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by Randall Nicol

Major Miles Barne DSO, a most attractive, courageous and unassuming personality, wrote a straightforward account of life with the 1st Battalion Scots Guards during the First World War from July 1915 to September 1917.  A veteran of the Boer War, he wrote in pencil in notebooks which went home with him to Sotterley, his home in Suffolk, when he went on leave.  He described what he observed each day in a matter of fact style; and he wrote as one who was on several prolonged occasions in acting command of the 1st Battalion even though he was never given command formally.  During one of these periods, he and a brother officer found themselves arraigned on a General Court Martial, the victims of the ignorance of senior officers who had adopted entrenched positions over what they believed had happened on Christmas Day 1915.

His description of the muddle, filth and confusion of war in the trenches was almost casual in its factual statement.  He describes how they sought to pass the time in the quiet periods through inter-regimental and brigade football competitions, and even horse races.  He describes his living conditions and the owners of the billets in which he found himself when out of the line.

Miles Barne happened to be a Scots Guardsman, but the nature of the man transcends that affiliation and he emerges as the most engaging and devoted of regimental officers.  He can never have expected his diaries to be published, nor will he have known that he would be fortunate in having an equally devoted member of the Scots Guards in Major Randall Nicol to choose to edit and publish them.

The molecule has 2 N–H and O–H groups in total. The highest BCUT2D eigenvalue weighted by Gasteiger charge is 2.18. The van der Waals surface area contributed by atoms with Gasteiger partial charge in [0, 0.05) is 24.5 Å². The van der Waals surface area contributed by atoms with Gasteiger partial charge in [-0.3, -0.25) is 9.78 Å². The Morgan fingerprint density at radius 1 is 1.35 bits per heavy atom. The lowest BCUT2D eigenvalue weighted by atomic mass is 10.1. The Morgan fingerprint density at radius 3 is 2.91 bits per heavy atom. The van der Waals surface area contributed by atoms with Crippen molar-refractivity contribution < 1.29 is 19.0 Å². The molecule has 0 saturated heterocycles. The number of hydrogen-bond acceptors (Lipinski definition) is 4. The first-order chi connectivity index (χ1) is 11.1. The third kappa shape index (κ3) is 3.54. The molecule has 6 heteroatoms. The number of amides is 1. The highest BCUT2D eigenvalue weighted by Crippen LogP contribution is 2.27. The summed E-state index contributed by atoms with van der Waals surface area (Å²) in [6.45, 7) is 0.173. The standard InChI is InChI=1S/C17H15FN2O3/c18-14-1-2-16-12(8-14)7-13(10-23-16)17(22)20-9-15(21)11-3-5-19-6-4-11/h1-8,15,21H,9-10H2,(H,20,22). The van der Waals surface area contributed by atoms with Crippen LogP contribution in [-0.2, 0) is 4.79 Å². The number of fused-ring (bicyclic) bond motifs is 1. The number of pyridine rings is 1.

Many will recall Randall Nicol’s magnum opus on both battalions of the Scots Guards in the First World War, Till The Trumpet Sounds Again, published by Helion in 2016.  He has used his encyclopaedic knowledge to give the full name, rank and appointment of everyone he can trace mentioned by Miles Barne, leaving but few exceptions, and helpful explanatory notes and clear maps to set particular events in context.  The result is one man’s contemporary account of two years in the middle of the Great War enhanced by Randall Nicol’s additional facts, meticulously and accurately researched.  It stands on its own, but it also adds dynamically to the huge body of what has already been written about the Great War in general and the Scots Guards in particular.

Hamon Massey

Published by Helion and Company www.helion.co.uk

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